Cambridge University and Shinya Yamanaka, 47, of Kyoto University whose discoveries
concerning nuclear reprogramming opened new avenues for pursuing exciting aspects of
embryonic and adult stem cell research, for understanding inscrutable diseases, and for exploring
personalized cell-replacement therapies.
Starting in the mid-1950s, Gurdon established that the vast majority of the body’s cell types
retain all of their genetic information as they specialize and that the right conditions can wake up
genes that turn idle during development. Gurdon’s discoveries in frog eggs ignited the entire
field of “nuclear reprogramming” whereby specialized adult cells turn into stem cells that can
then differentiate to form many of the body’s tissues. This line of inquiry with amphibian eggs
allowed other work to unfold, including the creation by Scottish scientists of Dolly, the sheep
that made history in 1997 as the first clone made from the nucleus of a fully specialized
mammalian adult cell.
Picking up on Gurdon’s findings, but obviating the need for using eggs, Shinya Yamanaka
stunned the world in 2006 by reprogramming fully differentiated mouse skin cells into stem cells
that can specialize into many fetal and adult types of cells. Subsequent research based on the
findings of Gurdon and Yamanaka has the potential to make reprogrammed cells a source of
patient-specific cells for use in medicine that will enable the body to regenerate, repair, replace
and restore diseased or damaged cells, tissues and organs.
The 2009 Lasker~DeBakey Clinical Medical Research Award honors Brian J. Druker, 54,
of Oregon Health & Science University, Nicholas B. Lydon, 52, formerly of Novartis, and
Charles L. Sawyers, 50 of Memorial Sloan-Kettering Cancer Center. Druker and Lydon’s
research led to the development of imatinib (or Gleevec). Sawyers’ research spearheaded efforts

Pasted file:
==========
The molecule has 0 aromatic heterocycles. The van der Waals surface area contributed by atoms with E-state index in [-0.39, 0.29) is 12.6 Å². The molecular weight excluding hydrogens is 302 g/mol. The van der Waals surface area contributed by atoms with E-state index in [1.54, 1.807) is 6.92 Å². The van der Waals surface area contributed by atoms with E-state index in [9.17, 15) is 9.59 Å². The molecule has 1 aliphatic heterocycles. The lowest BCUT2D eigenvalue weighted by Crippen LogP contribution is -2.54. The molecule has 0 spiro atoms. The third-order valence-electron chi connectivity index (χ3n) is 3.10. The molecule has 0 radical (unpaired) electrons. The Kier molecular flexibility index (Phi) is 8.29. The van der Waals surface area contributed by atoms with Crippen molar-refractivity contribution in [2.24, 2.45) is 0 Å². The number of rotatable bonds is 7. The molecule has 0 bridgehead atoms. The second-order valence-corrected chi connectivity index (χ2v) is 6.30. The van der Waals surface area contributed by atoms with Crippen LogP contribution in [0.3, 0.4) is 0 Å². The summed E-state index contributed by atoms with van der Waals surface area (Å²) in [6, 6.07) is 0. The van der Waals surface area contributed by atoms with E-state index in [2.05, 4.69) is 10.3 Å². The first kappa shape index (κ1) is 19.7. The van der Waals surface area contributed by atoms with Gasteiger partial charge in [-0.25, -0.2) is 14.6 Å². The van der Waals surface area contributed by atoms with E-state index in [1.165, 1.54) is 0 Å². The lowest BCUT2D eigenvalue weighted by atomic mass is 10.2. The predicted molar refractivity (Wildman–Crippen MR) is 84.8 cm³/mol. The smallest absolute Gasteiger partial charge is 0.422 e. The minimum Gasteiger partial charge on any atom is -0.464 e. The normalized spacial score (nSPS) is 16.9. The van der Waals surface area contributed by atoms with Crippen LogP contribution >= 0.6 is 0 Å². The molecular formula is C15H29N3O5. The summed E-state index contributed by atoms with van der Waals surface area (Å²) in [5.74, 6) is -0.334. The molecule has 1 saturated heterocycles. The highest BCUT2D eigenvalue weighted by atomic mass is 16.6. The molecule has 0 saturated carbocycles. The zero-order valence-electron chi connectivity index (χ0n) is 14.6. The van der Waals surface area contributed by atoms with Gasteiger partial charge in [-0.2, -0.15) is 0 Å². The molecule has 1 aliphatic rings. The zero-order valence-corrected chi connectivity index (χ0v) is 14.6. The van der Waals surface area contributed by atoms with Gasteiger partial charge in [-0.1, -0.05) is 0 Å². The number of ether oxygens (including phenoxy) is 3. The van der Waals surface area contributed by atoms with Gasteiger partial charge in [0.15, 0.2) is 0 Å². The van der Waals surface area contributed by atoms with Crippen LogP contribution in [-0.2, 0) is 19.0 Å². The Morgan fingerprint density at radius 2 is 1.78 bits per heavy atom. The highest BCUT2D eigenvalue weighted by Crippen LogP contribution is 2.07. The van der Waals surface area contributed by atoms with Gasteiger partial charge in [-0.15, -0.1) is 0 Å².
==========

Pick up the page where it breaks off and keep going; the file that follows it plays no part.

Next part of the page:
toward combating the resistance to Gleevec that arises in some patients. The team’s discoveries
converted chronic myeloid leukemia (CML) from a fatal cancer to a manageable condition.
Gleevec has revolutionized the world of cancer drug discovery and therapy by its mode of action,
which specifically targets a cancer-causing molecule, killing abnormal cells and avoiding
damage to normal cells. Rather than aiming at rapidly proliferating cells and provoking toxic
side effects, as standard chemotherapeutic agents do, the awardees stymied the single rogue
enzyme that triggers CML—a tactic that most scientists predicted would fail.
Druker and Lydon persevered, and in 1996 they reported that Gleevec destroys cells that require
the enzyme to survive but not other cells. Sawyers, who was studying the enzyme, joined the
effort and clinical trials got underway in 1998 leading to astonishing results. At one point they
witnessed something no oncologist had seen before – patients on the edge of death were
climbing out of bed and leaving the hospital within one week of their first Gleevec dose. In May
2001, the US Food and Drug Administration approved the drug. Sawyers then led efforts toward
combating the resistance to Gleevec that arises in some patients. In an unprecedented approach
for the field, he ferreted out the molecular basis of resistance and, based on this information,
conceived ways to once again strangle the cancer cells that no longer succumb to the drug. The
dramatic success of Druker, Lydon, and Sawyers has provided a model that extends well beyond
CML. Indeed, many potential drugs for cancer that attack specific troublesome molecules are